Fenced & restored wetland
Osceola turkeys near restoration
RESTORATION/MAINTENANCE OF WETLAND ECOSYSTEMS
Before the cattle were fenced out of the wetlands on the Crescent J, most of the native ferns and underbrush were eaten and trampled into the mud. Simply fencing the cattle out made a huge difference in those ecosystems, allowing them to recover.
The Crescent J has a number of ponds that have been dug to supply fill for roads and building sites. These ponds were purposely dug deep enough to provide habitat for alligators. Some have been stocked with fish and frogs. Canals, ditches and ponds are occasionally cleared of vegetation when plants have become too dense, as alligators need some open water. The dug ponds have islands with a few trees and shrubs to provide safe nesting habitat for wading birds. Alligators in the ponds protect the islands from bobcats, coyotes, dogs and raccoons. Even panthers and bears will avoid swimming in alligatorpopulated water.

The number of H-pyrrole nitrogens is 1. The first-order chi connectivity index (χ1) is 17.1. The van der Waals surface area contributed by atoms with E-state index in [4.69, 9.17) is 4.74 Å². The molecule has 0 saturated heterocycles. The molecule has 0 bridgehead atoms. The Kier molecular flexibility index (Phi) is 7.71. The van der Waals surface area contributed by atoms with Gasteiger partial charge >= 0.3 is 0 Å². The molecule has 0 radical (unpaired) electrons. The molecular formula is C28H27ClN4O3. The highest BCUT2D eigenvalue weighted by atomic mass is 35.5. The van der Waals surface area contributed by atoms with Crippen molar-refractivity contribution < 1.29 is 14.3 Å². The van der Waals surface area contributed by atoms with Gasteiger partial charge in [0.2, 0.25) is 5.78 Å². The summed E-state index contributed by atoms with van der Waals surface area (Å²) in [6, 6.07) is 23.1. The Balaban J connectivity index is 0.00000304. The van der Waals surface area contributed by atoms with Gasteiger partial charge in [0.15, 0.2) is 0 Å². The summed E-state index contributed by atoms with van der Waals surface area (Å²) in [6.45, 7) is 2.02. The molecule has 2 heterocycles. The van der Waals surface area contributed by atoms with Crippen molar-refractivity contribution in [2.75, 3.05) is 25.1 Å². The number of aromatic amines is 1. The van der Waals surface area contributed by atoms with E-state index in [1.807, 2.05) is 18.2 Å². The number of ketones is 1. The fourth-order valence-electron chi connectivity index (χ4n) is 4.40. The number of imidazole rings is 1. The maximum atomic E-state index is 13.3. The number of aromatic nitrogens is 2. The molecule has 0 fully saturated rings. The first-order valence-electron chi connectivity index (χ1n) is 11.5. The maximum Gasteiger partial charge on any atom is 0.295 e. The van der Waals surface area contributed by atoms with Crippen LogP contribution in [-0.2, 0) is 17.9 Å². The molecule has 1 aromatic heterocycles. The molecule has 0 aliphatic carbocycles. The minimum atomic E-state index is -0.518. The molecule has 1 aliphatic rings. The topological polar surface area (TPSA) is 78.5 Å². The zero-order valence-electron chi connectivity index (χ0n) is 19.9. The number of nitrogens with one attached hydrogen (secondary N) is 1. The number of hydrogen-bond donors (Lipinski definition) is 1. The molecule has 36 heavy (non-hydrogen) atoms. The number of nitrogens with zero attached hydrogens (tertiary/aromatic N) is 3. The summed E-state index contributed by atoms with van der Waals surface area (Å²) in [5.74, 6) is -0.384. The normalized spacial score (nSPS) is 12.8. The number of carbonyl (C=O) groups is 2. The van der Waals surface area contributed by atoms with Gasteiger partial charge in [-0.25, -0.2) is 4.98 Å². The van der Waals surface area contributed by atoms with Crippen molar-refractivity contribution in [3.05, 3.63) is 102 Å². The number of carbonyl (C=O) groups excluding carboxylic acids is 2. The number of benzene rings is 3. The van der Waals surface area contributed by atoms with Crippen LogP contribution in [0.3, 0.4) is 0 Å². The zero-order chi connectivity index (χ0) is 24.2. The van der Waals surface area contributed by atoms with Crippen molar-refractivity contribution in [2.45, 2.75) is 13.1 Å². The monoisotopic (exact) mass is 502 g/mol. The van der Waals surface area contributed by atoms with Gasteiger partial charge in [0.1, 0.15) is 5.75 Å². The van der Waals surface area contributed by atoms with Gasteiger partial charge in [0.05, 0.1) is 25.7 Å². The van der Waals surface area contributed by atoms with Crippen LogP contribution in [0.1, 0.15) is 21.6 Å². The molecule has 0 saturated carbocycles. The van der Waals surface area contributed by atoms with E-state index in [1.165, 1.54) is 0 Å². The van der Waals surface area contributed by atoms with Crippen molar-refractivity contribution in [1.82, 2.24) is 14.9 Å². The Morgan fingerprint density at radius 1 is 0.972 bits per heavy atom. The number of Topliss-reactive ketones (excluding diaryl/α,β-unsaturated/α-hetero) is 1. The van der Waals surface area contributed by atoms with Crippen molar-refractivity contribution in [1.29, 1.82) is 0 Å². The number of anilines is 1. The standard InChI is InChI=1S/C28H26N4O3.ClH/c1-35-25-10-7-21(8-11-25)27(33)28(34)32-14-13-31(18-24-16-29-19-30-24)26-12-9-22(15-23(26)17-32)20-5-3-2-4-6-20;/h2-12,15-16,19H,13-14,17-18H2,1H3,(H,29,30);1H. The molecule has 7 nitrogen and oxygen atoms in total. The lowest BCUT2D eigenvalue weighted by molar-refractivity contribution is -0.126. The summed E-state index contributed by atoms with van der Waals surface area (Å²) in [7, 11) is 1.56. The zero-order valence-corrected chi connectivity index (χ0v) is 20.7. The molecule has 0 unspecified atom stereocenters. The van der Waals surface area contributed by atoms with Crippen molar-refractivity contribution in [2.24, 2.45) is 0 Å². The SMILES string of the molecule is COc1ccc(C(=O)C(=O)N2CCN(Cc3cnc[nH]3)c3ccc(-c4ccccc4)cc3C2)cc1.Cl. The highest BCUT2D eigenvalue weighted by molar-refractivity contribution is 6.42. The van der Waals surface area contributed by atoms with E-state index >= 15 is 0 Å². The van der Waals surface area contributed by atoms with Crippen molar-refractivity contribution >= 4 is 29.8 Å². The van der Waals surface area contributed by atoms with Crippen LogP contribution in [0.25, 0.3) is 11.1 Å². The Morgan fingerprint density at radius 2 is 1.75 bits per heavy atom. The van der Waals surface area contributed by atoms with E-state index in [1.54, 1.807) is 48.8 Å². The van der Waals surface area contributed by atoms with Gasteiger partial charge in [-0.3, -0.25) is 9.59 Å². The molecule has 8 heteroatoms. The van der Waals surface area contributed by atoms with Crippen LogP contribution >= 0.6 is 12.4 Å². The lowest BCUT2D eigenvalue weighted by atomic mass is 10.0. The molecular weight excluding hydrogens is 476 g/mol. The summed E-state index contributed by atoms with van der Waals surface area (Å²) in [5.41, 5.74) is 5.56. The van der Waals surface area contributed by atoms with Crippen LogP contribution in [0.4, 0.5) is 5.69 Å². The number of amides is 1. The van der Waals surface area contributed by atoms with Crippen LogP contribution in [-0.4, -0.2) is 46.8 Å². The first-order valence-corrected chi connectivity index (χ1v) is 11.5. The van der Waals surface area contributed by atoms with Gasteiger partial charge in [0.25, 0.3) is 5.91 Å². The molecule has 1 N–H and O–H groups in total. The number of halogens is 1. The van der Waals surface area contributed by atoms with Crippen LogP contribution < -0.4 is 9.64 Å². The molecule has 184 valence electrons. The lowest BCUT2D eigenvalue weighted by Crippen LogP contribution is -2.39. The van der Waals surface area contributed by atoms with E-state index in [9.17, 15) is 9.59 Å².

Exotic/Alien Plant Control
Some of the most troublesome invasive exotic or alien species on the Crescent J are Tropical Soda-Apple, Cogongrass and both Asian and European (Old World) Climbing Ferns. Brazilian Pepper has not yet become a problem, but every year, it comes closer geographically, especially along highways. Vigilance is essential.
All invasive exotics must be fought whenever and wherever they crop up, as soon as possible, to prevent them from spreading out of control. An occasional Tropical Soda-Apple and Canadian Thistle can just be dug up, but if they become established, large patches must be sprayed with herbicide, as must Cogongrass and the Climbing Ferns. Climbing Ferns can be prevented from taking root in wetlands if water is kept at a depth sufficient to keep the roots flooded. That is enough reason by itself to restore the hydrology in the cypress domes and sloughs.